Remains of the Berlin Wall

While the Berlin Wall has long been dismantled and much of the grounds it occupied completely redeveloped, you can still find parts of the wall preserved around Berlin. This does not refer to very small pieces of the Wall sold by the East German government immediately after its dismantling, which can be found in various cafes, restaurants and hotels not only in Berlin, but to actual preserved fragments of the Wall still standing in their original locations.

The most often visited is the    Checkpoint Charlie. at the southern border of Mitte and Kreuzberg, which is a recreated legendary border crossing within the Friedrichstraße. You cannot see the actual wall there, but this iconic (and extremely touristy) point is on almost every visitor's list. Further east from there, you can find a piece of the wall lining up the Niederkirchnerstraße next to the    Topography of Terror. museum in Mitte. Another popular site is the    East Side Gallery. along the Spree in Friedrichshain, a very long stretch of preserved Wall with colorful graffiti. All of the aforementioned fragments were altered and are now tourist attractions rather than actual historic monuments - if you want a truly preserved section of the Wall, head over to the northern border of Mitte and Gesundbrunnen and visit the    Berlin Wall Memorial., with a complete section of the wall in all its gloom.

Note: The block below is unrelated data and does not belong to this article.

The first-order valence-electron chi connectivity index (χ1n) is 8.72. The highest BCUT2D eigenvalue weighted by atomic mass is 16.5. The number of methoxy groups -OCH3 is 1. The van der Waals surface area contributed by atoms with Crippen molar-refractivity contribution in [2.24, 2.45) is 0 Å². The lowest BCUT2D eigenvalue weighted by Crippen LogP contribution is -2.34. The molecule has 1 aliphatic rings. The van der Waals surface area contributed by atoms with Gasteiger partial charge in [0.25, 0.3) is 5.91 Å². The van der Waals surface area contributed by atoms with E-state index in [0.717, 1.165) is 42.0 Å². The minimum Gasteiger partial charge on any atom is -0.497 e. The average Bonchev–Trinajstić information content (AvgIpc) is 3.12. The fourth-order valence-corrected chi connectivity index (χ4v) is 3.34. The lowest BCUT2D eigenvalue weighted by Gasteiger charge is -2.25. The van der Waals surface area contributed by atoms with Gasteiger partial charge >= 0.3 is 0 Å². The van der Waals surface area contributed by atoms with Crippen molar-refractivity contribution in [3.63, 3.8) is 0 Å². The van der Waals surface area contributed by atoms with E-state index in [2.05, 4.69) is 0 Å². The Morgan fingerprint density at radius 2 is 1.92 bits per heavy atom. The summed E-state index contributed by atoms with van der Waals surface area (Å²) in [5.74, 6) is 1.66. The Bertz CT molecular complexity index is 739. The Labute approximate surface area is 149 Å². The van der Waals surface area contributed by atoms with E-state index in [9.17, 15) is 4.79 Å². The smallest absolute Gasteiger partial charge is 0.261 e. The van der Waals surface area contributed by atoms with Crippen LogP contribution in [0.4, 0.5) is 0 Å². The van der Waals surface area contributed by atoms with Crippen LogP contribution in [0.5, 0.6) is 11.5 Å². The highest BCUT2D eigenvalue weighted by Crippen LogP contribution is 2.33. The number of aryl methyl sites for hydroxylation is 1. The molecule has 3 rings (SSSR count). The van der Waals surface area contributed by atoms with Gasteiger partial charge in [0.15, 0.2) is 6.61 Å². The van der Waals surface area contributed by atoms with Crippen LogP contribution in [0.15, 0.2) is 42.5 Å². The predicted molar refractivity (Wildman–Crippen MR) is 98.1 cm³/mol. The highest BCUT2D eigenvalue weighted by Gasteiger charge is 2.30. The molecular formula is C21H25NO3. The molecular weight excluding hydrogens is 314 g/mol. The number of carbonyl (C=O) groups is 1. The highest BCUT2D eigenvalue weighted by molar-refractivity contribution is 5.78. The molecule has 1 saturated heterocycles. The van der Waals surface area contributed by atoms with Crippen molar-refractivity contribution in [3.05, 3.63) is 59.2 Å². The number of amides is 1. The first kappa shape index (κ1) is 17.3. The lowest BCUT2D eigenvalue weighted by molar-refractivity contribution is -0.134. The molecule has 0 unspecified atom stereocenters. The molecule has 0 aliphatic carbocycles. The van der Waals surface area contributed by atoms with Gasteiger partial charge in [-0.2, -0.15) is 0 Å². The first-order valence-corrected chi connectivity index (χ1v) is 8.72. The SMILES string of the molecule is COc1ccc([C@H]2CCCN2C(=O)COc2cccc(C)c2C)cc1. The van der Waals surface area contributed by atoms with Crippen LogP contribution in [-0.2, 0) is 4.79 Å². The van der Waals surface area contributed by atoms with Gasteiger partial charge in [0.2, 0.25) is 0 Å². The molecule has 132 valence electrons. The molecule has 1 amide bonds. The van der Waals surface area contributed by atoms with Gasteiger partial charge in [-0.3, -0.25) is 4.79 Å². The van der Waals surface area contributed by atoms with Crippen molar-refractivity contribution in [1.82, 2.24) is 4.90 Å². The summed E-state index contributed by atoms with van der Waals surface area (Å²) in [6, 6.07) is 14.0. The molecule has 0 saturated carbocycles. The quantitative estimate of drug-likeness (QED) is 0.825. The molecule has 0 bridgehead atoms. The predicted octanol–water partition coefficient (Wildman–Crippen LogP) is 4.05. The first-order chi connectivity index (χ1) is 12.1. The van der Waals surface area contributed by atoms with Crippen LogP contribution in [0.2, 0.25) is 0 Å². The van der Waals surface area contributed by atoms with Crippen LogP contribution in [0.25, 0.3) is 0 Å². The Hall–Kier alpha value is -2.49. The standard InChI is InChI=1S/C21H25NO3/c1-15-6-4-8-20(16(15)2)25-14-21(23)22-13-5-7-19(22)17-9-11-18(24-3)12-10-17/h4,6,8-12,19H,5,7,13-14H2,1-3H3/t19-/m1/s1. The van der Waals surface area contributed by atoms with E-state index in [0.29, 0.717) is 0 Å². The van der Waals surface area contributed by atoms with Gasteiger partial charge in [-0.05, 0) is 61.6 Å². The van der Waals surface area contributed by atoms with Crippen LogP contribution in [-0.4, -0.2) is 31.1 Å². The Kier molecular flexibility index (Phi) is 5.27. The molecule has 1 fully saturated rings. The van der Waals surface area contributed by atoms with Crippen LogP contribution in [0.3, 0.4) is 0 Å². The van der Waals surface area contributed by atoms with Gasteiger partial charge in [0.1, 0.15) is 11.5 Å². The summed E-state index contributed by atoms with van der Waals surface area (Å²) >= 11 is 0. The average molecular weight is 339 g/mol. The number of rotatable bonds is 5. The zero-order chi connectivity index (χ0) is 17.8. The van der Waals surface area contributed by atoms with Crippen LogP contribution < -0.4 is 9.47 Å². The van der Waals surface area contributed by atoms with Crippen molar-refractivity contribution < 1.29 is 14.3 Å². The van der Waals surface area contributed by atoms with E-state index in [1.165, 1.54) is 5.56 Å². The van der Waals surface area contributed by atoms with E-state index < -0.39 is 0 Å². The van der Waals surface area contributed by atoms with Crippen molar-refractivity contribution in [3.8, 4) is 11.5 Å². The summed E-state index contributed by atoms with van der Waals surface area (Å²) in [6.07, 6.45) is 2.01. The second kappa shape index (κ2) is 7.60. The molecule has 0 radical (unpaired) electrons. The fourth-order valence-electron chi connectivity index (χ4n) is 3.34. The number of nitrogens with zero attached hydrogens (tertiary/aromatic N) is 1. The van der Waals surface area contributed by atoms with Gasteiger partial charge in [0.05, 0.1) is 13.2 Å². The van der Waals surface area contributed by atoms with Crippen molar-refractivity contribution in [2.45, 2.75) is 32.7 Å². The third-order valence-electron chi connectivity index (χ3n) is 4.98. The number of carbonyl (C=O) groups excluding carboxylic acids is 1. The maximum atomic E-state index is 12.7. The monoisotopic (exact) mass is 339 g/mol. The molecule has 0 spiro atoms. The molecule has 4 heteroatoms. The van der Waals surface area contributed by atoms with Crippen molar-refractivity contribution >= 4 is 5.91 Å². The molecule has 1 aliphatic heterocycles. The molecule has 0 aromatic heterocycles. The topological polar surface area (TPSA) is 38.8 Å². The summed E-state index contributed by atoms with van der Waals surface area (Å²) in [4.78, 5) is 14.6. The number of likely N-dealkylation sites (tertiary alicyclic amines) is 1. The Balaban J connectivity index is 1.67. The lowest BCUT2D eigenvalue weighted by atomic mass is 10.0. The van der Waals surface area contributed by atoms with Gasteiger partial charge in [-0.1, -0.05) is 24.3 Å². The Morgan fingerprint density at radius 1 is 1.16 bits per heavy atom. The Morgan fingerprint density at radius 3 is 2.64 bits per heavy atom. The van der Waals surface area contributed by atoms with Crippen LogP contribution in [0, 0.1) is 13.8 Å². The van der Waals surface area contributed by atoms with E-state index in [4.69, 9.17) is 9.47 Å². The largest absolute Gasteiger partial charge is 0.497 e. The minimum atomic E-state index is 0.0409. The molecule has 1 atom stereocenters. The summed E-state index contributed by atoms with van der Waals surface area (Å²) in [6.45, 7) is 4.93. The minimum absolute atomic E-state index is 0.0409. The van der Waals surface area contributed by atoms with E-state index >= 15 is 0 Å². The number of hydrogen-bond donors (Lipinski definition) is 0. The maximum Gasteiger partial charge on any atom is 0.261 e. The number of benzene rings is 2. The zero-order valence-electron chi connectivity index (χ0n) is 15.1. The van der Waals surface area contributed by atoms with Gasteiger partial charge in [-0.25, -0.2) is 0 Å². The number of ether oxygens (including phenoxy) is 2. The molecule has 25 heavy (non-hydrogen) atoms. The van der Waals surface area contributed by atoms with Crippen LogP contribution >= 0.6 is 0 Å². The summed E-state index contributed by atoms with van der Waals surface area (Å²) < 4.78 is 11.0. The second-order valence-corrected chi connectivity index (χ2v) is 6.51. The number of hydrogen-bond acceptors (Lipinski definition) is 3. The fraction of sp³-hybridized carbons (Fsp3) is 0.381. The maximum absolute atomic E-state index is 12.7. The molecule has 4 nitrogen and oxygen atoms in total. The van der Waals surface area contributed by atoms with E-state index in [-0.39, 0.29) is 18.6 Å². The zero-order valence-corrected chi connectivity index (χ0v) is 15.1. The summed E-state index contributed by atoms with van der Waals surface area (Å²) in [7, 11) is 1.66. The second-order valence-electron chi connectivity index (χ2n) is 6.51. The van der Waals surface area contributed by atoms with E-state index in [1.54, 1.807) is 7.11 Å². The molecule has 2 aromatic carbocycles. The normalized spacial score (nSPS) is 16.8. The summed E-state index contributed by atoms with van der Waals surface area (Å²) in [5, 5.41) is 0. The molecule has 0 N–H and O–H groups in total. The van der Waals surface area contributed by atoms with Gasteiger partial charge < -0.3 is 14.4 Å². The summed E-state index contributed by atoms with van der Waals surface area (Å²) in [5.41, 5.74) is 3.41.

Private art galleries

As Berlin is a city of art, it is quite easy to find an art gallery on your way. They provide a nice opportunity to have a look at modern artists' work in a not-so-crowded environment for free. Some gallery streets with more than about a dozen galleries are Auguststraße, Linienstraße, Torstraße, Brunnenstraße (all Mitte, north of S-Bahn station Oranienburger Straße), Zimmerstraße (Kreuzberg, U-Bahn station Kochstraße) and Fasanenstraße (Charlottenburg). You can find a list of all the exhibitions and gallery openings as well as a map on Berlin Art Grid. A directory listing of all Berlin's art galleries can be found on The Art of Berlin: Complete Berlin Art Gallery Directory.

Landmarks with observation decks

Berlin has its fair share of tall buildings and, as the city is quite expansive and does not have one single centre where all tall buildings are located, you can enjoy a nice view from most of them, even ones that are not exceedingly tall by global standards.

Below is an overview of some of the most popular openly-accessible observation decks.

  •    Fernsehturm (TV Tower) (Alexanderplatz). Germany's tallest construction: 368 m high. Observation deck 204 meters above ground.